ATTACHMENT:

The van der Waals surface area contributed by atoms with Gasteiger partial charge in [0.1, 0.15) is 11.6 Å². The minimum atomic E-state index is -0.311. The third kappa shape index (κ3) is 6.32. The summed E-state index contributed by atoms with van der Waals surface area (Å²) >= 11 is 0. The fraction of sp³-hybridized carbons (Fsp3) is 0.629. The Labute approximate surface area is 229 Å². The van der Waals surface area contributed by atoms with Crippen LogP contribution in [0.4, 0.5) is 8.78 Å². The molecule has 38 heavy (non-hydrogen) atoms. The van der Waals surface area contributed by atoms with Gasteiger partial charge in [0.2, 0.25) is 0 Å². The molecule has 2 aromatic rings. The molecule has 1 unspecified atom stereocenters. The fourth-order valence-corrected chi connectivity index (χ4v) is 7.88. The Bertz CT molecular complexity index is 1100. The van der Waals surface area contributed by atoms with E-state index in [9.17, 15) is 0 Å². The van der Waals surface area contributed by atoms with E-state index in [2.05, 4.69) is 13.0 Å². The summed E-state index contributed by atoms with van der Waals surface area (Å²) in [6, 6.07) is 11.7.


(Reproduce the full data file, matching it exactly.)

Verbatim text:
The van der Waals surface area contributed by atoms with Gasteiger partial charge in [0.1, 0.15) is 11.6 Å². The minimum atomic E-state index is -0.311. The third kappa shape index (κ3) is 6.32. The summed E-state index contributed by atoms with van der Waals surface area (Å²) >= 11 is 0. The fraction of sp³-hybridized carbons (Fsp3) is 0.629. The Labute approximate surface area is 229 Å². The van der Waals surface area contributed by atoms with Crippen LogP contribution in [0.4, 0.5) is 8.78 Å². The molecule has 38 heavy (non-hydrogen) atoms. The van der Waals surface area contributed by atoms with Gasteiger partial charge in [0.2, 0.25) is 0 Å². The molecule has 2 aromatic rings. The molecule has 1 unspecified atom stereocenters. The fourth-order valence-corrected chi connectivity index (χ4v) is 7.88. The Bertz CT molecular complexity index is 1100. The van der Waals surface area contributed by atoms with E-state index in [9.17, 15) is 0 Å². The van der Waals surface area contributed by atoms with E-state index in [2.05, 4.69) is 13.0 Å². The summed E-state index contributed by atoms with van der Waals surface area (Å²) in [6, 6.07) is 11.7.